SITE SEARCH:
video overview
ADS

IIr Associates, Inc.
Publisher of The Virginia Engineer

Print-Publishing Services
Web Site Design-Coding-Hosting
Business Consulting

Phone: (804) 779-3527
sales@iirassoc.com
iirassoc.com

NEWS
Researchers Develop New Microparticles To Foil Counterfeiters
December 30, 2020

With each passing day, the arms race between legitimate enterprises and counterfeiters heats up. Each side seeks an advantage as manufacturers seek out new technologies to stay one step ahead and counterfeiters seek new approaches to circumvent these measures.

Now, according to information provided by the American Chemical Society (ACS), researchers reporting in ACS Nano have developed tiny “Janus balls” that show their colored side under a magnetic field. According to the researchers, these microparticles could be useful in inks for anti-counterfeiting tags, which could be verified with an ordinary magnet.

Janus, the two-faced god of transitions in ancient Roman mythology, served as the impetus for the research as so-called Janus balls are microspheres that have two sides with distinct properties. Shin-Hyun Kim, an associate professor in the Department of Chemical and Biomolecular Engineering at the Korea Advanced Institute of Science and Technology, and his colleagues wanted to make Janus balls out of two unmixable resins: one that contained magnetic nanoparticles, and another that contained silica particles. The magnetic side of the ball would also contain carbon black, causing that hemisphere to appear dark, whereas the silica particles on the other side of the ball would self-assemble into a crystalline lattice, producing structural colors. The result would be tiny balls that normally have their black sides facing up, except when a magnetic field causes them to flip to their colorful sides.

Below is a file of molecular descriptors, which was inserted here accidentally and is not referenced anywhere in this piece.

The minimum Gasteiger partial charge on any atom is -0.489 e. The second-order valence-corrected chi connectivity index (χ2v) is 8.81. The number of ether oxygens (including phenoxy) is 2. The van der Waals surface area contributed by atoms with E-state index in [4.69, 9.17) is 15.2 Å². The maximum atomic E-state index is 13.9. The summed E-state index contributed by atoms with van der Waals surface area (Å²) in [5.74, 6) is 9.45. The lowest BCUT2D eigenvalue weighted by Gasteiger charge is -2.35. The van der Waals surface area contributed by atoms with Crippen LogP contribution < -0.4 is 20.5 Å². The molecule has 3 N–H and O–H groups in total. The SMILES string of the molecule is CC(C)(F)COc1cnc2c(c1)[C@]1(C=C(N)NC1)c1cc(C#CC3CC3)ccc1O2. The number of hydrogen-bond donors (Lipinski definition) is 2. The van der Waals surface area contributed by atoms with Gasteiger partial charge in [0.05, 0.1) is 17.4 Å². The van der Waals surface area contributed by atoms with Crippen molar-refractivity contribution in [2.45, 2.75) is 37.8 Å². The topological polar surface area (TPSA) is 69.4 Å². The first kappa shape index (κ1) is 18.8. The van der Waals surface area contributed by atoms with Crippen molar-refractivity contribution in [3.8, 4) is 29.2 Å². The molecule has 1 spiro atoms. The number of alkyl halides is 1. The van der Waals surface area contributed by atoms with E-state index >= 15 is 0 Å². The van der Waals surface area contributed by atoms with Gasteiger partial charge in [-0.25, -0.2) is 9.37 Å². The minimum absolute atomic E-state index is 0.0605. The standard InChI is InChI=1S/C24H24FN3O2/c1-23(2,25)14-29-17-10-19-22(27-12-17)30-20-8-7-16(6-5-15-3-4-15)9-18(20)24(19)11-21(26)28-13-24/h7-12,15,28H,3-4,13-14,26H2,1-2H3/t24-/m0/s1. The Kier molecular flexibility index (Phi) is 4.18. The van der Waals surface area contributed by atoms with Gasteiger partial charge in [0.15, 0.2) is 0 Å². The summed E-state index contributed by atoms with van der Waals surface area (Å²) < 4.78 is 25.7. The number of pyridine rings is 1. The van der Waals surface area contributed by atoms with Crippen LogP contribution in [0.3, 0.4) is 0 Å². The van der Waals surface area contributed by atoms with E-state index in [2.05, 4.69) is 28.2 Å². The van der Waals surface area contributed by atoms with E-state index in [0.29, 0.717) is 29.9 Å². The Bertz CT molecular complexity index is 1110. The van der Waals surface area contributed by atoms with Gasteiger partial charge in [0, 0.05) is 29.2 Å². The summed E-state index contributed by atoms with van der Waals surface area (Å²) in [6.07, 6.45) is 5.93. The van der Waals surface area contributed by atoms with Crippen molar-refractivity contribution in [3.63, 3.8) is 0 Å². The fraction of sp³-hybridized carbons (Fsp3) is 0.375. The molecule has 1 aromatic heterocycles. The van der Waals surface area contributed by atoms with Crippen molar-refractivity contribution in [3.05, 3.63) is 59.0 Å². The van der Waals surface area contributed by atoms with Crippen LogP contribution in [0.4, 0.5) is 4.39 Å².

With funding provided by the National Research Foundation of Korea, the researchers created Janus balls by using a microfluidic device to unite drops of the two resins, with a surfactant added to stabilize the joined drops into a spherical shape. Because the silica-containing colored side of the drops was heavier than the black magnetic side, the force of gravity caused the black side to spontaneously face upward, like a roly-poly toy, when the balls were placed in water. Then, the researchers permanently aligned the magnetic nanoparticles in the balls in the same direction. By applying a magnetic field in the opposite direction, they could flip the balls to their colored sides. The researchers made red and green Janus balls by using different sizes of silica particles, with their magnetic nanoparticles aligned in opposite directions. By changing the direction of the applied magnetic field, they could change the colors of 3D-printed chameleon and butterfly shapes. According to the researchers, using different colors and orientations of Janus balls in inks could produce sophisticated, user-interactive anti-counterfeiting tags.


  ------   News Item Archive  -----  
 
 
The Virginia Engineer on facebook
The Virginia Engineer RSS Feed